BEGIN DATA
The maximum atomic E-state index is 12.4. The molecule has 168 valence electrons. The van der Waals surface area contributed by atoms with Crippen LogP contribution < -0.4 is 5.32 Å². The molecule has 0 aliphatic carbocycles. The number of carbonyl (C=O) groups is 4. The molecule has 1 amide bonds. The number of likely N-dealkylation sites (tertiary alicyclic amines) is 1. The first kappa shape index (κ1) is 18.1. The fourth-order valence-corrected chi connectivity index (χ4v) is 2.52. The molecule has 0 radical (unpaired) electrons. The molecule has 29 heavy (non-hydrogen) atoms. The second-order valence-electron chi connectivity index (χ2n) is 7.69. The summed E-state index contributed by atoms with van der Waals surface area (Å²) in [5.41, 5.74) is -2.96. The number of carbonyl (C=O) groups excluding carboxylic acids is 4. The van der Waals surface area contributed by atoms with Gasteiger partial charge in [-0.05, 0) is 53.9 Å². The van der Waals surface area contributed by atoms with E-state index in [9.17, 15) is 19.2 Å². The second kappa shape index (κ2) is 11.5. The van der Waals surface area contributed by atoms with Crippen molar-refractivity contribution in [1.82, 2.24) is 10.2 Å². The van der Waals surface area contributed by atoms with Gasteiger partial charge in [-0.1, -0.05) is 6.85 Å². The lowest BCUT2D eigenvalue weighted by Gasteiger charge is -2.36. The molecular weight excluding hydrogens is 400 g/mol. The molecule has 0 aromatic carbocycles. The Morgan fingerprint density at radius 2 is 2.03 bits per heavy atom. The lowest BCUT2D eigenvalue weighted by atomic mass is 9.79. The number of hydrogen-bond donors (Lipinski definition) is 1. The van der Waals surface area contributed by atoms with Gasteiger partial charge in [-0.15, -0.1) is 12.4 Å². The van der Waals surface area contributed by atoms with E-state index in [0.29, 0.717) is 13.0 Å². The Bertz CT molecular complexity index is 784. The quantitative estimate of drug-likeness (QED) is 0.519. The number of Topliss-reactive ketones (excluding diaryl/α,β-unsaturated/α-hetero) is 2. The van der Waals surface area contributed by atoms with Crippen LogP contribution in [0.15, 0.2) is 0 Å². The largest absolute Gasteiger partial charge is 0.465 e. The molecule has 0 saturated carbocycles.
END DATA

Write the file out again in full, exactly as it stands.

The maximum atomic E-state index is 12.4. The molecule has 168 valence electrons. The van der Waals surface area contributed by atoms with Crippen LogP contribution < -0.4 is 5.32 Å². The molecule has 0 aliphatic carbocycles. The number of carbonyl (C=O) groups is 4. The molecule has 1 amide bonds. The number of likely N-dealkylation sites (tertiary alicyclic amines) is 1. The first kappa shape index (κ1) is 18.1. The fourth-order valence-corrected chi connectivity index (χ4v) is 2.52. The molecule has 0 radical (unpaired) electrons. The molecule has 29 heavy (non-hydrogen) atoms. The second-order valence-electron chi connectivity index (χ2n) is 7.69. The summed E-state index contributed by atoms with van der Waals surface area (Å²) in [5.41, 5.74) is -2.96. The number of carbonyl (C=O) groups excluding carboxylic acids is 4. The van der Waals surface area contributed by atoms with Gasteiger partial charge in [-0.05, 0) is 53.9 Å². The van der Waals surface area contributed by atoms with E-state index in [9.17, 15) is 19.2 Å². The second kappa shape index (κ2) is 11.5. The van der Waals surface area contributed by atoms with Crippen molar-refractivity contribution in [1.82, 2.24) is 10.2 Å². The van der Waals surface area contributed by atoms with Gasteiger partial charge in [-0.1, -0.05) is 6.85 Å². The lowest BCUT2D eigenvalue weighted by Gasteiger charge is -2.36. The molecular weight excluding hydrogens is 400 g/mol. The molecule has 0 aromatic carbocycles. The Morgan fingerprint density at radius 2 is 2.03 bits per heavy atom. The lowest BCUT2D eigenvalue weighted by atomic mass is 9.79. The number of hydrogen-bond donors (Lipinski definition) is 1. The van der Waals surface area contributed by atoms with Gasteiger partial charge in [-0.15, -0.1) is 12.4 Å². The van der Waals surface area contributed by atoms with E-state index in [0.29, 0.717) is 13.0 Å². The Bertz CT molecular complexity index is 784. The quantitative estimate of drug-likeness (QED) is 0.519. The number of Topliss-reactive ketones (excluding diaryl/α,β-unsaturated/α-hetero) is 2. The van der Waals surface area contributed by atoms with Crippen LogP contribution in [0.15, 0.2) is 0 Å². The largest absolute Gasteiger partial charge is 0.465 e. The molecule has 0 saturated carbocycles.